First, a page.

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# Define radical conjugate?

See below. (It is not a simple answer.) (I welcome contributions from others to correct or expand any points I make below.)

There are several appropriate answers depending on the background of the person asking. The answer is different for binomials in which one or both terms involve square roots as opposed to general elements of an abstract field extension. (Which I could not explain without reviewing field theory.)

For students working with the integers, rationals, reals and complex numbers here is the idea.

Suppose that we are working in the integers or the rational numbers and we add to the set of numbers a zero of the polynomial ##x^2-2## (a solution to the equation ##x^2-2=0##).

We say we have adjoined a zero of the polynomial. In this example, we'll denote it ##sqrt2##.

We want to keep all of the standard properties of the base set, so we also include ##-sqrt2##. If we are working in the rational numbers, we also need the reciprocal, ##1/sqrt2## and it's opposite ##-1/sqrt2##.

Finally we need to have every number that can be made by adding, subtracting and multiplying (in the rationals we also need dividing) members of the base set and the new element ##sqrt2##

Expression involving ##asqrt2 + bsqrt2## (a, and b are in the base set -- integers or rational numbers) can be written as ##(a+b)sqrt2## where ##a+b## is also in the base set.

But expressions like ##3+5sqrt2## cannot be written as a member of the base set alone, nor as a member of the base set times ##sqrt2##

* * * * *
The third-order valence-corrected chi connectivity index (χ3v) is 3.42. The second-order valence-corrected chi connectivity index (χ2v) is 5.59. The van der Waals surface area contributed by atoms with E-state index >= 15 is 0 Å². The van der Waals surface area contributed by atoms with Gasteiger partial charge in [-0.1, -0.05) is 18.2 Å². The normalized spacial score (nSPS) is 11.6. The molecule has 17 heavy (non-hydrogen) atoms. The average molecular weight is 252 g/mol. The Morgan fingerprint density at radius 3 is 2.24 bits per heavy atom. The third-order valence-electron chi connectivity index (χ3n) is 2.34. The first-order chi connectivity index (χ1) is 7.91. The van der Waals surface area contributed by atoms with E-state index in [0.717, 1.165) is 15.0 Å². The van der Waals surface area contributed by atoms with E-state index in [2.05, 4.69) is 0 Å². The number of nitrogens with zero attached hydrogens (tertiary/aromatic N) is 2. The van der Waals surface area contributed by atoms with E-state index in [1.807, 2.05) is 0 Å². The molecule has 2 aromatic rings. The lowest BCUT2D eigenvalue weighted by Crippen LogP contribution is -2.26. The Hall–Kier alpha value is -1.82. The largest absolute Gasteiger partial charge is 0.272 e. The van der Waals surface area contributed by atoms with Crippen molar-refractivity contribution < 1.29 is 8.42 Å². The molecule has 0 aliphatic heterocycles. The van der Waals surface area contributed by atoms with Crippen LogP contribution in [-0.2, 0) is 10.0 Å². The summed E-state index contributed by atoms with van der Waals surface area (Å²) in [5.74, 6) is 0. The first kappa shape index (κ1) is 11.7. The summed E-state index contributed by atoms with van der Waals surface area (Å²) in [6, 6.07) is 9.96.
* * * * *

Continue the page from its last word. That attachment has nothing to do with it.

Every member of the extended set can be written as ##a+bsqrt2## where ##a## and ##b## are in the base set.

The conjugate of ##a+bsqrt2## is the member of the extended set we multiply by, so that the product is in the base set.

Since ##(3+5sqrt2)(3-5sqrt2) = 9-50 = -41##, we say that

in this system, ##(3+5sqrt2)## and ##(3-5sqrt2)## are conjugates of each other.

Simlarly if ##sqrtc## is not an integer or a rational number, then

##a+bsqrtc## and ##a-bsqrtc## are conjugates of each other.

If we adjoin two square roots, the general situation is more complicated. Adjoining ##sqrt3## and ##sqrt5## leads to a set in which every element can be written

##a+bsqrt3+csqrt5+dsqrt15##.

These things also have conjugates. That is: another expression of the same form that, when we multiply gets us a memebr of the original small set (integer or rational.)

The most common kind of expression to see in early classes is ##bsqrt3+csqrt5## which has ##bsqrt3-csqrt5## (and also ##-bsqrt3+csqrt5##) as conjugates.

By extension of terminology, it is common to say that the **algebraic** expressions ##2+7sqrtx## and ##2-7sqrtx## are conjugates. The product of these expression does not involve a square root of the variable ##x##. (the product of ##2+7sqrtx## and ##-2+7sqrtx## also has no ##sqrtx##)

**Complex Conjugates**

When we adjoin a zero of ##x^2+1## we cannot keep the order properties of the original numbers system, but we can the other important algebraic properties.

In this case every member of the extended set can be written ##a+bsqrt(-1)## where ##a## and ##b## are real numbers.

The product of ##a+bsqrt(-1)## and ##a-bsqrt(-1)## is simply a real number (it does not involve ##sqrt-1##) so these are conjugates of each other.